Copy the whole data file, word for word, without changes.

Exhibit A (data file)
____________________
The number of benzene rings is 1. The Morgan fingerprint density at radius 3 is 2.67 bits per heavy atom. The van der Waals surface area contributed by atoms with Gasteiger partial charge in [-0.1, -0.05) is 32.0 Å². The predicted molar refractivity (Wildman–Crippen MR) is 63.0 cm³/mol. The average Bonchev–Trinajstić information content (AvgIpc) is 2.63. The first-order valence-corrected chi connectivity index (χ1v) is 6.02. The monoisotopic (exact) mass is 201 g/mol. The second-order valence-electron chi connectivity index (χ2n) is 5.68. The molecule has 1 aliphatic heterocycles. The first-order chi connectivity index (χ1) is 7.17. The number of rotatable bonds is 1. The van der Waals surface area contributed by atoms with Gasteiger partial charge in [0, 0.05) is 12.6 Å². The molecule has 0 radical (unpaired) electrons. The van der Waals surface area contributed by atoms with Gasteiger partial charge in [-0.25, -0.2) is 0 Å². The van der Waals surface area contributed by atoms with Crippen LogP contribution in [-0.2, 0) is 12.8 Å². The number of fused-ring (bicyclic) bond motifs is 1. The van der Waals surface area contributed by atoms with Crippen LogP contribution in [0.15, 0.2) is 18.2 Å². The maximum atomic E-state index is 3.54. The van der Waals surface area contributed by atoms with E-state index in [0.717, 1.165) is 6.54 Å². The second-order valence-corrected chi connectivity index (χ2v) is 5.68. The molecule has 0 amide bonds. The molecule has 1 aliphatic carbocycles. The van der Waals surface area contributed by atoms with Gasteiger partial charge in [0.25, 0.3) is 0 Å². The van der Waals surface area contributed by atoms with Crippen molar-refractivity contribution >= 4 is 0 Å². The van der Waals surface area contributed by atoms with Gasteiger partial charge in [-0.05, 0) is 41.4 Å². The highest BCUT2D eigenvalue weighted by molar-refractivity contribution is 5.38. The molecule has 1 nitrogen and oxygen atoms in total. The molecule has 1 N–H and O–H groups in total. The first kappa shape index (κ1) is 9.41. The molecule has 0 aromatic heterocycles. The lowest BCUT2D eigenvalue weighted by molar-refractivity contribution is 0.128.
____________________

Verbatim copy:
The number of benzene rings is 1. The Morgan fingerprint density at radius 3 is 2.67 bits per heavy atom. The van der Waals surface area contributed by atoms with Gasteiger partial charge in [-0.1, -0.05) is 32.0 Å². The predicted molar refractivity (Wildman–Crippen MR) is 63.0 cm³/mol. The average Bonchev–Trinajstić information content (AvgIpc) is 2.63. The first-order valence-corrected chi connectivity index (χ1v) is 6.02. The monoisotopic (exact) mass is 201 g/mol. The second-order valence-electron chi connectivity index (χ2n) is 5.68. The molecule has 1 aliphatic heterocycles. The first-order chi connectivity index (χ1) is 7.17. The number of rotatable bonds is 1. The van der Waals surface area contributed by atoms with Gasteiger partial charge in [0, 0.05) is 12.6 Å². The molecule has 0 radical (unpaired) electrons. The van der Waals surface area contributed by atoms with Gasteiger partial charge in [-0.25, -0.2) is 0 Å². The van der Waals surface area contributed by atoms with Crippen LogP contribution in [-0.2, 0) is 12.8 Å². The number of fused-ring (bicyclic) bond motifs is 1. The van der Waals surface area contributed by atoms with Crippen LogP contribution in [0.15, 0.2) is 18.2 Å². The maximum atomic E-state index is 3.54. The van der Waals surface area contributed by atoms with E-state index in [0.717, 1.165) is 6.54 Å². The second-order valence-corrected chi connectivity index (χ2v) is 5.68. The molecule has 0 amide bonds. The molecule has 1 aliphatic carbocycles. The van der Waals surface area contributed by atoms with Gasteiger partial charge in [0.25, 0.3) is 0 Å². The van der Waals surface area contributed by atoms with Crippen molar-refractivity contribution >= 4 is 0 Å². The van der Waals surface area contributed by atoms with Gasteiger partial charge in [-0.05, 0) is 41.4 Å². The highest BCUT2D eigenvalue weighted by molar-refractivity contribution is 5.38. The molecule has 1 nitrogen and oxygen atoms in total. The molecule has 1 N–H and O–H groups in total. The first kappa shape index (κ1) is 9.41. The molecule has 0 aromatic heterocycles. The lowest BCUT2D eigenvalue weighted by molar-refractivity contribution is 0.128.